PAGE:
“It’s literally halfway between the two,” Jeep president and CEO Mike Manley said at the New York auto show. “It’s well-positioned from a size point of view between the two vehicles.”
“Development is certainly on track and I’m very pleased with what I’m seeing,” he said.
As to whether the new crossover would follow the traditional, blocky design of the Renegade or the more modern style of the Cherokee, Manley said, “we’re going to have to wait” until the Jeep debuts. However, he intimated that the new Jeep’s look will be a big change from the Patriot and Compass.
“What you’re going to see is progressive styling,” he said. “You don’t want to be average, that’s the problem. If you’re average, no one’s going to notice.”
In 2017, a new version of the Jeep Wrangler will debut (the 2014 model is pictured). Despite rumors the model might switch to a more carlike unibody design, Manley confirmed that, “for now, it’s body-on-frame.“
As to the next Jeep Wrangler in general, Manley said his team is working to make sure the vehicle is even more capable than today’s version of the famous off-roader. While there will be improvements updates, he said he doesn’t expect the changes to ostracize any buyers.
“I think people who love Wrangler are going to be very pleased,” he said. “I can assure you that we’re not going to disappoint anybody.”
Reports suggest the next Jeep Wrangler may use aluminum body components to help shave weight and improve fuel efficiency, and that a turbodiesel engine could also be offered.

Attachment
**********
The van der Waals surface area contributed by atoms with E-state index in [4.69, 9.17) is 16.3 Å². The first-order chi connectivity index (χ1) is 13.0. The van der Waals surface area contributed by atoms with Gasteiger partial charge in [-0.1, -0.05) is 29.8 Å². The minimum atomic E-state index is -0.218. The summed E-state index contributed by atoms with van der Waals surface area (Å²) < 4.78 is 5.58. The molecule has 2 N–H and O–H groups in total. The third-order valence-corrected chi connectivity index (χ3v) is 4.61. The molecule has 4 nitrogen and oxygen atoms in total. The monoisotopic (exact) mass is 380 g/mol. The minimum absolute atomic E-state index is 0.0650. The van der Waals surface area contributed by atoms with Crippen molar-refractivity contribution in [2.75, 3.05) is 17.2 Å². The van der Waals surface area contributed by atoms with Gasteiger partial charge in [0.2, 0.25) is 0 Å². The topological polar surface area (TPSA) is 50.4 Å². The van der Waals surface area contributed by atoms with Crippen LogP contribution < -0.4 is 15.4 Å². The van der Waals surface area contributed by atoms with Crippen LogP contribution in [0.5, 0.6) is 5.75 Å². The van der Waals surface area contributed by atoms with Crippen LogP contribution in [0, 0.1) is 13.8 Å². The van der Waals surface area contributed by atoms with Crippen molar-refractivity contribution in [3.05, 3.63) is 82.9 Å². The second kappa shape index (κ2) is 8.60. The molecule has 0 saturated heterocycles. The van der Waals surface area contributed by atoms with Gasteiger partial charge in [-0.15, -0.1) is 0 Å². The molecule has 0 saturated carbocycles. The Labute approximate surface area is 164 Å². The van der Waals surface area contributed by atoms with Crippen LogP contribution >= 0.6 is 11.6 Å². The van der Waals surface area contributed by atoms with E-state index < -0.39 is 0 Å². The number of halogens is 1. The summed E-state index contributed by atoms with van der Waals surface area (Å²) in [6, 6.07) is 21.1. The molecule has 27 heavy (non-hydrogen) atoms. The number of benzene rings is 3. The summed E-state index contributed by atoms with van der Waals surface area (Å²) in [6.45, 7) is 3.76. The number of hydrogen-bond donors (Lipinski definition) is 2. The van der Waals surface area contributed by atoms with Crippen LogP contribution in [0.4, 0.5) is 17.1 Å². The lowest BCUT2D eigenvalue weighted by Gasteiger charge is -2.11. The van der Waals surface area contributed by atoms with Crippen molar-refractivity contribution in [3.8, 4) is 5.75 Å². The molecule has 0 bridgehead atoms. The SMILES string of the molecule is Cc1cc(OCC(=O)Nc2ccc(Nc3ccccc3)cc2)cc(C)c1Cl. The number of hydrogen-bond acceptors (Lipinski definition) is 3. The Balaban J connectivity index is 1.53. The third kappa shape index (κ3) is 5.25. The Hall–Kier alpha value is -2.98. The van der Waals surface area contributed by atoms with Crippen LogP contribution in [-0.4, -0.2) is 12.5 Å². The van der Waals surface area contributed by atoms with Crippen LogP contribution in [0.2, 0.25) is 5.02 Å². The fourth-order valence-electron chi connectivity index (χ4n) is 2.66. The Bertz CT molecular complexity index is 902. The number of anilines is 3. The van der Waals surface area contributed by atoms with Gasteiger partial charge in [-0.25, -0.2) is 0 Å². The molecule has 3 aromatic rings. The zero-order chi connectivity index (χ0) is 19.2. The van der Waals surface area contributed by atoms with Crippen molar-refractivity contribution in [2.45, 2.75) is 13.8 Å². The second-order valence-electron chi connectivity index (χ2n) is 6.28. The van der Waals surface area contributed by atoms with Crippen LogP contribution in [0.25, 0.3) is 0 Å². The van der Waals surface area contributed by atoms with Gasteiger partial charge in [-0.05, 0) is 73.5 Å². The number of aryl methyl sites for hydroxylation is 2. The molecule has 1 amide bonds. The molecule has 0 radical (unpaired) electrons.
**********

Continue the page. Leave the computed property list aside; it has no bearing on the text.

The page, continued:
In 2018, Jeep will launch a model at the top of its range. The Jeep Grand Wagoneer is expected to be a three-row SUV designed to take on the likes of Audi, BMW, Mercedes-Benz, and even Range Rover SUVs. Development of the Grand Wagoneer is still far from completion, but Manley said it’s important for Jeep to stake its claim in the luxury-SUV market again.
“We had a rightful place in that segment years ago with [the old] Grand Wagoneer. We withdrew from the top end of the segment. This is a great opportunity to reassert ourselves,” he said.
Although the large Jeep will be focused above all on cossetting passengers on-road, Manley doesn’t plan to ignore the capability for which Jeep has made its name.
“You can certainly make a capable Grand Wagoneer,” he said. “Given the size of that vehicle, will it be as capable as Grand Cherokee? Probably no. But capability is top of mind because it’s part of our DNA.”